Mandala Home

Mandala Page Contents

IPMM Embellishments
 & Improvisations


IPMM Patterns, Papers
 & Instructions


The Symbolism of Scale & Color in Mandala/Body & Labyrinth

The Yin/Yang Color Wheel
& Interpretation Guide


Mandalas Workshop &
Inner Work Processes

The Eight Design Arrangement
& I Ching Correspondences


Mandala Gallery


& Inner Work Process


 On the outside we look like simple, individual human beings. But inside we are an entire universe of complex, interrelated and interdependent parts and selves who play multitudinous roles in our physical, emotional, mental and spiritual lives.

A Mandala reflects the many parts of our one, whole being.

 This wholeness of being is known as the Self, or the inner self, or the Christ Self, or, in the teachings of Jesus, the Child—the child who has an angel whose face is always turned towards God, and which child holds the key to the kingdom or the realm of spirit.

 No wonder there is so much emphasis in psychology and spiritual direction on having a positive connection with this inner child. Inner healing or the mending of the heart is largely a matter of freeing this child from its imprisonment.

 The inner child is the creative self, and we nurture this inner, child-self when we break from our adult routines and do creative work and play.

 In contact with this inner creative spirit the wellsprings of our lives are refreshed and restored--the parts are brought into balance and relationship with the whole.

 This reconnection of the parts with the whole is what is happening on a feeling and intuitive level in the process of creating a Mandala.  

A Life Journey Overview

Preparations: For each person you will need one each of seven spectrum colors in each of seven shapes—four squares and three circles--or, altogether, a selection of 49 color/shapes. You will also need a glue stick, and a background paper onto which to construct the mandala. See IPMM Pattern, Papers & Instructions.

Assemblage (general): Fan out the array of colors for each shape, arranging them according to the order in which the choices are to be made, i.e., largest square, largest circle, etc., to the smallest square

Chose first from the largest squares and glue to the backing. Next chose from the largest circles, gluing it in place, and so on for all seven levels.

Strive to be spontaneous in making the choices. Choose which color stands out or seems to want to be chosen. Try not to analyze or choose colors you may previously have believed "go together." Be intuitive.

As a Life Overview Process

Part 1:

In making your color selections for each of the seven levels, consider the following:

Level 1- Largest Square
Thinking back to the physical surroundings in which your life began,
what color resonates?

Level 2 - Largest Circle
Reflecting on the over all emotional environment of your earliest years,
what color reaches out?

Level 3 - Second Largest Square
Thinking about the widening of your world to include cultural, religious and educational influences,
what color would you choose?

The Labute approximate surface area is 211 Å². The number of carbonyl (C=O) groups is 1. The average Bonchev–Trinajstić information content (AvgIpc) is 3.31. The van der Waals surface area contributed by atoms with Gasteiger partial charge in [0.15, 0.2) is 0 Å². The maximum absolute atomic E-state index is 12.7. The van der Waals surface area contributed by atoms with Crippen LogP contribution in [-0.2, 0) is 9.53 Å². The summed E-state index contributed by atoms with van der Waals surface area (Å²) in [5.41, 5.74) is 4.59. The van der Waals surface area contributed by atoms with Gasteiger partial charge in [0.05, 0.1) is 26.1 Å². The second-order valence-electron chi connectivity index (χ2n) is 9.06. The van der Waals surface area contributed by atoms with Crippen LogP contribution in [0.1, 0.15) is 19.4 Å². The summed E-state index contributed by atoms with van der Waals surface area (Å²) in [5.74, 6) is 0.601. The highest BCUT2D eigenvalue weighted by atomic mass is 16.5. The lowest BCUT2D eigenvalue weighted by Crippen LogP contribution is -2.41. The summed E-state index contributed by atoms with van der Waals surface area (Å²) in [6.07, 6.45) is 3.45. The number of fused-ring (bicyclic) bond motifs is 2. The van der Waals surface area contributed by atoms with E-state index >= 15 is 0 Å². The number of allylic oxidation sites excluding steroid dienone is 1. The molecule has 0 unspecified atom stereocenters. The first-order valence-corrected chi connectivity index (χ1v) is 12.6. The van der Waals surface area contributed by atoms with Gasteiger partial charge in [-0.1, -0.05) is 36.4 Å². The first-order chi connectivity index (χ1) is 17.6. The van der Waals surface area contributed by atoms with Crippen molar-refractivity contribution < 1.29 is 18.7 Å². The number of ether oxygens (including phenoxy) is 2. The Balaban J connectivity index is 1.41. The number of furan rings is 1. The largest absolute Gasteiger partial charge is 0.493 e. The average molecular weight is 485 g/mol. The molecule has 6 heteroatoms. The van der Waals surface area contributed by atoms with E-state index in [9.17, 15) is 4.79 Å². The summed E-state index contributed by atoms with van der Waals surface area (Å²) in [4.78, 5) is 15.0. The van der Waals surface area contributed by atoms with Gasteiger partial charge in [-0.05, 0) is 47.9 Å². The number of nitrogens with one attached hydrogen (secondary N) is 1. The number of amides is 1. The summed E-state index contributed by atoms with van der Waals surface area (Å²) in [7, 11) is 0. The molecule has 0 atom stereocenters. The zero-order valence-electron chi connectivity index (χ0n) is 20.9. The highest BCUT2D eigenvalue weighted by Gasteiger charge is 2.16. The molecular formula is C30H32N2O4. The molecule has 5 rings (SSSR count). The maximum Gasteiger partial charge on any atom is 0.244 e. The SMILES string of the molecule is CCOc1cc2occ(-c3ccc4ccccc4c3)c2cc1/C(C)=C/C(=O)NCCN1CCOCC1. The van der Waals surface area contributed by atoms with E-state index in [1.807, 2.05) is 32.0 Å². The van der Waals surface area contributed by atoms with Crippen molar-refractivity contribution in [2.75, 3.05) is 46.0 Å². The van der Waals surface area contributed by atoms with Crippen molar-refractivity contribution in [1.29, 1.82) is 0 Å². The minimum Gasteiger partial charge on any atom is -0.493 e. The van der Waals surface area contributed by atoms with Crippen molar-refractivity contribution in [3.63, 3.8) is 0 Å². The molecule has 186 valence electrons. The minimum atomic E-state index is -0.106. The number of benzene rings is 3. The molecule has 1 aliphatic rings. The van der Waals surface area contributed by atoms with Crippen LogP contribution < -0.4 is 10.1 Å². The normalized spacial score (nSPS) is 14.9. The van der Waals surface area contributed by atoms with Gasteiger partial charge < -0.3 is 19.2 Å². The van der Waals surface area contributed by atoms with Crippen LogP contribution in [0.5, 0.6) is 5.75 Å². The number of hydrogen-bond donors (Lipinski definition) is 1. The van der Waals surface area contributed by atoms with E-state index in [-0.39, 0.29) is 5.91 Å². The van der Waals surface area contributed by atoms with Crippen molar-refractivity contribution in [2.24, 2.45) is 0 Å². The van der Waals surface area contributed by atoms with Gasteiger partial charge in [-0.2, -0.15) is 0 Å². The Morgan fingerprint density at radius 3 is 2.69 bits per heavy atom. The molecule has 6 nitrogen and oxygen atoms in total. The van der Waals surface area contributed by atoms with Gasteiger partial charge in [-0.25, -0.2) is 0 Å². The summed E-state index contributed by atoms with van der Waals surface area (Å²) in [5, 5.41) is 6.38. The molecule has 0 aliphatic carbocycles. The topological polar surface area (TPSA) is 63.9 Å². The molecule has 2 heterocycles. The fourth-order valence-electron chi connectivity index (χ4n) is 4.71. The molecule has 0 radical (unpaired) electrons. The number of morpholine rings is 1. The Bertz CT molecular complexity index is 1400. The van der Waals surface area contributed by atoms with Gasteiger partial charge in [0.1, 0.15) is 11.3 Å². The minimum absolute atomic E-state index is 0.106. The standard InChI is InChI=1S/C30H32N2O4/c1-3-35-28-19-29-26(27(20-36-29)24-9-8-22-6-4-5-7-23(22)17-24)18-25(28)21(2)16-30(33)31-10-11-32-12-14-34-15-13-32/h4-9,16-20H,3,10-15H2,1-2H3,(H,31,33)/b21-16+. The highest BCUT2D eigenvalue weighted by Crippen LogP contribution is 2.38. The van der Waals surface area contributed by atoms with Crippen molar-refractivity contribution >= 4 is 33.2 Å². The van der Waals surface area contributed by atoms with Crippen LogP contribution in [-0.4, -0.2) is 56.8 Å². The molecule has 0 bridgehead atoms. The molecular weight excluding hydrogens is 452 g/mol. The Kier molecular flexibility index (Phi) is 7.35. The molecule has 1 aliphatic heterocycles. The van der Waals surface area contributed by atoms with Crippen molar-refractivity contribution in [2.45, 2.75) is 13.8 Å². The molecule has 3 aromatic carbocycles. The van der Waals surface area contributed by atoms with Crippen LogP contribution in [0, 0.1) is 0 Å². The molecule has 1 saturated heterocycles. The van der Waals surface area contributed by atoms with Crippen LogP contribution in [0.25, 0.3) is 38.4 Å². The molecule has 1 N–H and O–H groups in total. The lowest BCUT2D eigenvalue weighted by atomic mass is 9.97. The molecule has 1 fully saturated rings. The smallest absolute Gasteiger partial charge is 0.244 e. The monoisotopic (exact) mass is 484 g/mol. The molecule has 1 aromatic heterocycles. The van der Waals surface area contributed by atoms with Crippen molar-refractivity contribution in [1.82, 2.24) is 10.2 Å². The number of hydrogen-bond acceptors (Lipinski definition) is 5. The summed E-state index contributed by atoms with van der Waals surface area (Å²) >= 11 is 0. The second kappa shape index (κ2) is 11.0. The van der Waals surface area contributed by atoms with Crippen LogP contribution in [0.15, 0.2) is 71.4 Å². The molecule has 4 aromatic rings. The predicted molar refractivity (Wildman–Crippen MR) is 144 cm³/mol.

Level 4 - Middle-Size Circle
In forming special friendships and personal relationships,
what color is reflective of these?

Level 5 - Second Smallest Square
When you consider such questions as: Who am I? and Why am I here?
what color would you choose for empowerment? 

Level 6 - Smallest Circle
In choosing the smallest circle,
what color reverberates with your vision for your personal future?

Level 7 - Smallest Square
What color would you like to place in the center of your mandala?

Life Overview Process
Part 2
The Mandala Journal Dialogue

Dialoguing with a creative work is one of Ira Progoff’s Intensive Journal innerwork processes. There are a number of ways of initiating a dialogue with a mandala:

True to form an intensive journal dialogue with a creative work might begin with a question or an observation addressed to your mandala and then, taking the part of the mandala, write what comes in answer. For instance:

You:   I'd be interested to know what in my earliest surroundings the large orange square I chose for your background represents.

Mandala:   Well, it is a warm, energizing color and suggests a highly active early environment.

You:    That it was. And I do recall there were orange trees in the backyard. I guess the overall feeling was one of warmth and activity.

(Going then to the next level, the largest circle, allow the dialogue to progress through all seven levels.)

Below are a few other suggestions for journaling with a mandala.

   ·        Looking at your mandala,  begin writing whatever comes first to mind and follow where the flow leads.

 ·        Or, look to the levels as “stepping stones” in your life and, beginning with the first color chosen, see where the progression leads.

 ·        Another way to begin might be to write “I chose (insert color) because . . .” and write the first thing that comes to mind, continuing in this vein.

 ·        Or, consider the overall feeling tone of the mandala and dialogue concerning this.

 ·        Another approach might be to dialogue with Matisse’s statement that “Composition is the art of arranging in a decorative manner the various elements at an artist’s disposal for the expression of his or her feelings,” asking, “In what way is my mandala an expression of my feelings?”

Return to Mandala Page Home
Return to Murray Creek Home